Subsequently a further programming step is performed to program all sectors X to X+7 into the MLC block 403. FIG. 4B shows sectors X and X+1 being read from physical pages 405, 407 respectively in SLC block 401 into a data register 409. Sectors X and X+1 are then used to further program first page 411 of the MLC block 403. Thus, the step shown in 4B corresponds to that of FIG. 3D. One advantage of the scheme of FIGS. 4A and 4B is that first stage programming of pages of MLC block 403 is done in parallel with programming of pages of SLC block 401 with little or no time penalty. Then, only the second stage programming of pages of MLC blocks 403 remains to be completed as a background operation so the time required for background operations is reduced. This means that the time during which the memory is unavailable to the host is reduced and the memory system's ability to keep up with copying of data from SLC memory to MLC memory is improved compared with the scheme of FIGS. 3A-3D.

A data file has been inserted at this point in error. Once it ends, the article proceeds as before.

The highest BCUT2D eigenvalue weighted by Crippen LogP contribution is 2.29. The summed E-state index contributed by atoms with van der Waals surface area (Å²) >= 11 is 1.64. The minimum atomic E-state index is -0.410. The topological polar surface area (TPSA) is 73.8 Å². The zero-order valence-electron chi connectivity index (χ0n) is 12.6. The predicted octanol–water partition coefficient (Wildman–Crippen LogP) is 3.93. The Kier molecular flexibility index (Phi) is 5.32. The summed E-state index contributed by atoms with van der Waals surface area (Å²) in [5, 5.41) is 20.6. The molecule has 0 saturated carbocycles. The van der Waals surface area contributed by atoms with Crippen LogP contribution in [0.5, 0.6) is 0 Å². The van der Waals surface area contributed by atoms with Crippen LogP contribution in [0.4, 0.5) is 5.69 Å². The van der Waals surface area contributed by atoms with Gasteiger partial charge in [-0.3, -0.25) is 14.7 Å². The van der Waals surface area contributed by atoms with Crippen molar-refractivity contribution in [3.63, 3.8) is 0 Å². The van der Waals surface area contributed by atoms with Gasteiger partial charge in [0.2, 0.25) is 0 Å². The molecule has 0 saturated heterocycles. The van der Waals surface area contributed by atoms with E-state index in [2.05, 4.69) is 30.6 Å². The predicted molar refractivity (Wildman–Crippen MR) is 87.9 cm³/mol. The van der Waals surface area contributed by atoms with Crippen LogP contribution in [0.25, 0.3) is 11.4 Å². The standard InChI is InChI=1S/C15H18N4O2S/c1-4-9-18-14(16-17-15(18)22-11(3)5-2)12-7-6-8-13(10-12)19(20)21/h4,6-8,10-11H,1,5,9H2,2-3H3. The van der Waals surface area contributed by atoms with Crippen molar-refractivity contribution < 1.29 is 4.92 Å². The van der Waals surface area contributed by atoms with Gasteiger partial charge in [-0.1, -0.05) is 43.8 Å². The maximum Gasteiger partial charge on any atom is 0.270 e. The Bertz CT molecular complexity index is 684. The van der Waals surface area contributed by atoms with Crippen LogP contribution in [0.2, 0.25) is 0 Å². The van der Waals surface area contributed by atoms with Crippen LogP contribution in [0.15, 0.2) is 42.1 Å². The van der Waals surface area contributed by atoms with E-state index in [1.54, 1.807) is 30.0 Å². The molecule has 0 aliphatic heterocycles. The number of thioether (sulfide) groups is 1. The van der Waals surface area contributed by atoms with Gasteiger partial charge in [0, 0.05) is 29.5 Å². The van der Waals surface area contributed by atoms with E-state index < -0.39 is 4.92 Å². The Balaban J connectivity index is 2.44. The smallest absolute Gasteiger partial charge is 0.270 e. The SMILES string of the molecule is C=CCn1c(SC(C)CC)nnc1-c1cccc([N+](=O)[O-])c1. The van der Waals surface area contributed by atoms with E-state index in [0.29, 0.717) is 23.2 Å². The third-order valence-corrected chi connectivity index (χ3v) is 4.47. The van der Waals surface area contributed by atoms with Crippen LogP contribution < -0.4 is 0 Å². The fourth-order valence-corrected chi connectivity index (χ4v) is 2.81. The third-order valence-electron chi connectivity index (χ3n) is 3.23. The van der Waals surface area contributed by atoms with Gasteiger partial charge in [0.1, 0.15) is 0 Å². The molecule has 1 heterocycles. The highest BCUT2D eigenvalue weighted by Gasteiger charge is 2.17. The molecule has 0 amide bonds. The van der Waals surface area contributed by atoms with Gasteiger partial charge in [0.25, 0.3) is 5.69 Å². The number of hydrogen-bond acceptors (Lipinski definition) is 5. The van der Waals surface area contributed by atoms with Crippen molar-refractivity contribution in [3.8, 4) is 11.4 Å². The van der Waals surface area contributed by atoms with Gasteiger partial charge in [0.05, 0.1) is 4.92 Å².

While the above example deals with a relatively simple case of an SLC block and an MLC block that holds two bits per cell, the principles described may be applied to other systems where a memory writes data with different densities (different numbers of bits per cell). In general, where data is written with lower density for speed purposes but is ultimately stored with higher density for storage efficiency, it is advantageous to partially program some data in a high density format in parallel with initial low density programming so that later programming of all data in a high density format may be more rapidly completed. These principles may be applied to memory systems that include memory portions that are configurable for either high density storage or low density storage of data (e.g. blocks that are configurable to store different numbers of bits per cell). These principles may also be applied to memory systems where portions of memory are permanently configured as either low density or high density (e.g. low density blocks and high density blocks). Such permanently configured portions may be on the same die or different dies, on the same chip or on different chips. In one example, blocks are configurable as either low density or high density and data is initially written to a low density block, with some of the data written to a high density block in parallel. The low density block and high density block may be selected from the same plane within the memory (i.e. the blocks share read/write circuits and bit lines). Later, data is copied from the low density block to the high density block in the same plane. Such copying within the same plane is generally quicker and simpler than copying between blocks of different planes.